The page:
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Brain Res. 2000 Dec 22;887(1):222-9.

Population coding in spike trains of simultaneously recorded retinal ganglion cells.

Author information

1
Department of Histology and Institute of Bioengineering, Fac. Medicina, University Miguel Hernández, San Juan 03550, Alicante, Spain. e.fernandez@umh.es

Abstract

To achieve a better understanding of the parallel information processing that takes place in the nervous system, many researchers have recently begun to use multielectrode techniques to obtain high spatial- and temporal-resolution recordings of the firing patterns of neural ensembles. Apart from the complexities of acquiring and storing single unit responses from large numbers of neurons, the multielectrode technique has provided new challenges in the analysis of the responses from many simultaneously recorded neurons. This paper provides insights into the problem of coding/decoding of retinal images by ensembles of retinal ganglion cells. We have simultaneously recorded the responses of 15 ganglion cells to visual stimuli of various intensities and wavelengths and analyzed the data using discriminant analysis. Models of stimulus encoding were generated and discriminant analysis used to estimate the wavelength and intensity of the stimuli. We find that the ganglion cells we have recorded from are non-redundant encoders of these stimulus features. While single ganglion cells are poor classifiers of the stimulus parameters, examination of the responses of only a few ganglion cells greatly enhances our ability to specify the stimulus wavelength and intensity. Of the parameters studied, we find that the rate of firing of the ganglion cells provides the most information about these stimulus parameters, while the timing of the first action potential provides almost as much information. While we are not suggesting that the brain is using these variables, our results show how a population of sensory neurons can encode stimulus features and suggest that the brain could potentially deduce reliable information about stimulus features from response patterns of retinal ganglion cell populations.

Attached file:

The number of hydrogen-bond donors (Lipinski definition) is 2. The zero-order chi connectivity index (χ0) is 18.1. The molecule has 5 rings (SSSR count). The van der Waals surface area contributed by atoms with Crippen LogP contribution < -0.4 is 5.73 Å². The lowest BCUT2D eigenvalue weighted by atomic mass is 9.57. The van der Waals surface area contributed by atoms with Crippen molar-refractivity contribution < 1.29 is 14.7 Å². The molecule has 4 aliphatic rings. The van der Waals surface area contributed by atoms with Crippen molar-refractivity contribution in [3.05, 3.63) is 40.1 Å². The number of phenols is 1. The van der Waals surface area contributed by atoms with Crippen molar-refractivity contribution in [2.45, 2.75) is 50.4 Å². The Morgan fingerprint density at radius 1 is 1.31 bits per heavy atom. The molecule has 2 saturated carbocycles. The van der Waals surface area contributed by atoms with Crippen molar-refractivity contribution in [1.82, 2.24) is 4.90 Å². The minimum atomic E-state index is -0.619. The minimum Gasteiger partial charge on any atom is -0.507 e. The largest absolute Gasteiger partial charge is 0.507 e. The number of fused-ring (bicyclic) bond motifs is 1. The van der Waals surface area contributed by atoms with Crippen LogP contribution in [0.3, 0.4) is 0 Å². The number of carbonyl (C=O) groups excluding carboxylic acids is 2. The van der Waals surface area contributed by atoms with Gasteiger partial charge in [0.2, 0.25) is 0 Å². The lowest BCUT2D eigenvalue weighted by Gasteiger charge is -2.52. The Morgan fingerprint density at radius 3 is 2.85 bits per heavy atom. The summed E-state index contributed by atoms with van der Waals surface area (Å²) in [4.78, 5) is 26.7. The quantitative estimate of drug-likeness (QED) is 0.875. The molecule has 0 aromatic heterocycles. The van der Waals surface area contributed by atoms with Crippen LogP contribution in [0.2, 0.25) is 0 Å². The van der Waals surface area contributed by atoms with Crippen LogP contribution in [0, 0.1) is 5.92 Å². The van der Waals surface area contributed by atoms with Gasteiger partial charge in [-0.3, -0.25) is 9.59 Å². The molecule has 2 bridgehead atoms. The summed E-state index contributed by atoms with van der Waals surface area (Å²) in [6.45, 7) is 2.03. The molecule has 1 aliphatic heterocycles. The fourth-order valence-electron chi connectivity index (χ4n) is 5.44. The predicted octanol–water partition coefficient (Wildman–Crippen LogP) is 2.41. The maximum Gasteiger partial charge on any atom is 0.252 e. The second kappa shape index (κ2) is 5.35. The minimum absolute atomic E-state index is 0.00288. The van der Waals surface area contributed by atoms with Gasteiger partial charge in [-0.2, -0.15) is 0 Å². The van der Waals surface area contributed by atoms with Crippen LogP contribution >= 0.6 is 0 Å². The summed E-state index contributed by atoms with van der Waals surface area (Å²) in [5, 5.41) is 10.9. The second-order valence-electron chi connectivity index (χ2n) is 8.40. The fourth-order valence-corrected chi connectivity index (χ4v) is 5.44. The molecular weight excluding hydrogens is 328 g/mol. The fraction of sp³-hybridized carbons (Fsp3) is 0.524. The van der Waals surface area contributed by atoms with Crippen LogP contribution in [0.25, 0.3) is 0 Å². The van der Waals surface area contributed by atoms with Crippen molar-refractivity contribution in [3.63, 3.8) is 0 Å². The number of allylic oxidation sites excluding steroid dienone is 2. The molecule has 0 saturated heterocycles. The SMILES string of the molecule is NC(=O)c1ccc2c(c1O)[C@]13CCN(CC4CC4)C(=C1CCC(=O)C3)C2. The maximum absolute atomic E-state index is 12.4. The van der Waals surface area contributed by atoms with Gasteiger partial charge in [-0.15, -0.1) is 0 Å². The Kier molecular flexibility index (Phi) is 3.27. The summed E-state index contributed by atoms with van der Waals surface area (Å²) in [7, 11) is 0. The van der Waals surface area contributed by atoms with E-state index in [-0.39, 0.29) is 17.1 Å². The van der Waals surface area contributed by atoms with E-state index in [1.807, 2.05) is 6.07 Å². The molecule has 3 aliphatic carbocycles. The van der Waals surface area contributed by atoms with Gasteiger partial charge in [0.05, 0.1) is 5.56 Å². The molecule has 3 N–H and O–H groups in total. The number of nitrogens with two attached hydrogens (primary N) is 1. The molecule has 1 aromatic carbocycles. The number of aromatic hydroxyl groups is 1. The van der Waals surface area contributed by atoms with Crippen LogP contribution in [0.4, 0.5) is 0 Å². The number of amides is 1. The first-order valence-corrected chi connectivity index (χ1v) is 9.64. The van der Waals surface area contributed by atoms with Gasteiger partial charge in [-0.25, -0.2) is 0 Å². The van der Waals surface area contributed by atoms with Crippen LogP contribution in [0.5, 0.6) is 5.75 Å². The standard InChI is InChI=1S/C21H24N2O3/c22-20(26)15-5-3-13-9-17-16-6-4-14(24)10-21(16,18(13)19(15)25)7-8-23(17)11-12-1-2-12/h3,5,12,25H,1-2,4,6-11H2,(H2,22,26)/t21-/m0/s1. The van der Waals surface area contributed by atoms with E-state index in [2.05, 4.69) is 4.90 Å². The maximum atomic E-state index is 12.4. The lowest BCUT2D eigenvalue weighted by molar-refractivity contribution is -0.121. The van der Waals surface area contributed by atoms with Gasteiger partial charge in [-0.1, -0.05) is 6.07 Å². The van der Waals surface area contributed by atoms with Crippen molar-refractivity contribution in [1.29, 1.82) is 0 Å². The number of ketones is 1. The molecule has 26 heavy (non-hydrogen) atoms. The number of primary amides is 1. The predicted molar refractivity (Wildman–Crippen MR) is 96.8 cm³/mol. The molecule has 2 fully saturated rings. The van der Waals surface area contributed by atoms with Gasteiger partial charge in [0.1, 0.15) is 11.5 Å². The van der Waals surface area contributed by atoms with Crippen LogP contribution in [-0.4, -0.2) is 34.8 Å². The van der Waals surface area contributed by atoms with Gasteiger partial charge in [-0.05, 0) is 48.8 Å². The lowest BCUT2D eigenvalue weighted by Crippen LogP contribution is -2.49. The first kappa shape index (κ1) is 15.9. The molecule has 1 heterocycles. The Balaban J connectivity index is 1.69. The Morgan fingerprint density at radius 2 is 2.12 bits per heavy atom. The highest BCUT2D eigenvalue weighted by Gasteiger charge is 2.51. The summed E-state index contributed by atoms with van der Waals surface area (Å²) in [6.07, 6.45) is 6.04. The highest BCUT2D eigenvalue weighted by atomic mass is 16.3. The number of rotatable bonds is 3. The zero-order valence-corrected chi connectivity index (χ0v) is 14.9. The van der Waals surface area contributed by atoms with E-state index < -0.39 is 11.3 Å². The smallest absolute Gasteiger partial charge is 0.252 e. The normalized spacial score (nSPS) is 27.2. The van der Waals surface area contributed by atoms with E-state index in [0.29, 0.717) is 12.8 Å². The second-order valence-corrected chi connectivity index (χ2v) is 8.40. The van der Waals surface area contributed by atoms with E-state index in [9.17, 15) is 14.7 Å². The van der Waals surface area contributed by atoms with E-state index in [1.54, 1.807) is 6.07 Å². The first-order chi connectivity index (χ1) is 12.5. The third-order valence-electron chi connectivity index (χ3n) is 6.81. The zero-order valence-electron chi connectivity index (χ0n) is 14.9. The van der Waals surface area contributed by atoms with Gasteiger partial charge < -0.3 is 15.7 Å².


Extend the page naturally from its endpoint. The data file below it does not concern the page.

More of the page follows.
PMID:
11134610
DOI:
10.1016/s0006-8993(00)03072-9
[Indexed for MEDLINE]

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